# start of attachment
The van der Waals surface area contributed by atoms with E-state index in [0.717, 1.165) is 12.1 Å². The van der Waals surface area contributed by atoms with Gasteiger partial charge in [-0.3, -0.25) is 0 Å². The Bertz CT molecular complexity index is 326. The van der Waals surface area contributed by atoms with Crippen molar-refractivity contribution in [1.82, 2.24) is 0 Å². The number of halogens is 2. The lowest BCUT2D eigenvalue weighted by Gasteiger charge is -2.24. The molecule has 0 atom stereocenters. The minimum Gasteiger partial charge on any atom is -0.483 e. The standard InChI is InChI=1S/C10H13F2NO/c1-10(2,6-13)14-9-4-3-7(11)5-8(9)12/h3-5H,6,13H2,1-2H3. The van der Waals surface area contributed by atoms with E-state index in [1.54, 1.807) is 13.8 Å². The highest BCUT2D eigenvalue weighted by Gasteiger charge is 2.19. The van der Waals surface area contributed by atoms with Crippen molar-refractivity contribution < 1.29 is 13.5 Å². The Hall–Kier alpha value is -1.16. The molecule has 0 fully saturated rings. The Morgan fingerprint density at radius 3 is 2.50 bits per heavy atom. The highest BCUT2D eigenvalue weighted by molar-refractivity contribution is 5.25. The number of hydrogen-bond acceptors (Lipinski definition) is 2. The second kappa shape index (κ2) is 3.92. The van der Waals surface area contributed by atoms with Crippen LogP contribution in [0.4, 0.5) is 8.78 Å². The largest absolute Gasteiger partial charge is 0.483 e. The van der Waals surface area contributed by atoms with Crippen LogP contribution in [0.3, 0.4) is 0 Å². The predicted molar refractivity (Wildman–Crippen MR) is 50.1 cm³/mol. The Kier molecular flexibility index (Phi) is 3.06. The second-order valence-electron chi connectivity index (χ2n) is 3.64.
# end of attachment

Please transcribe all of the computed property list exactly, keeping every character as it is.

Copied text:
The van der Waals surface area contributed by atoms with E-state index in [0.717, 1.165) is 12.1 Å². The van der Waals surface area contributed by atoms with Gasteiger partial charge in [-0.3, -0.25) is 0 Å². The Bertz CT molecular complexity index is 326. The van der Waals surface area contributed by atoms with Crippen molar-refractivity contribution in [1.82, 2.24) is 0 Å². The number of halogens is 2. The lowest BCUT2D eigenvalue weighted by Gasteiger charge is -2.24. The molecule has 0 atom stereocenters. The minimum Gasteiger partial charge on any atom is -0.483 e. The standard InChI is InChI=1S/C10H13F2NO/c1-10(2,6-13)14-9-4-3-7(11)5-8(9)12/h3-5H,6,13H2,1-2H3. The van der Waals surface area contributed by atoms with E-state index in [1.54, 1.807) is 13.8 Å². The highest BCUT2D eigenvalue weighted by Gasteiger charge is 2.19. The van der Waals surface area contributed by atoms with Crippen molar-refractivity contribution < 1.29 is 13.5 Å². The Hall–Kier alpha value is -1.16. The molecule has 0 fully saturated rings. The Morgan fingerprint density at radius 3 is 2.50 bits per heavy atom. The highest BCUT2D eigenvalue weighted by molar-refractivity contribution is 5.25. The number of hydrogen-bond acceptors (Lipinski definition) is 2. The second kappa shape index (κ2) is 3.92. The van der Waals surface area contributed by atoms with Crippen LogP contribution in [0.4, 0.5) is 8.78 Å². The largest absolute Gasteiger partial charge is 0.483 e. The van der Waals surface area contributed by atoms with Crippen LogP contribution in [0.3, 0.4) is 0 Å². The predicted molar refractivity (Wildman–Crippen MR) is 50.1 cm³/mol. The Kier molecular flexibility index (Phi) is 3.06. The second-order valence-electron chi connectivity index (χ2n) is 3.64.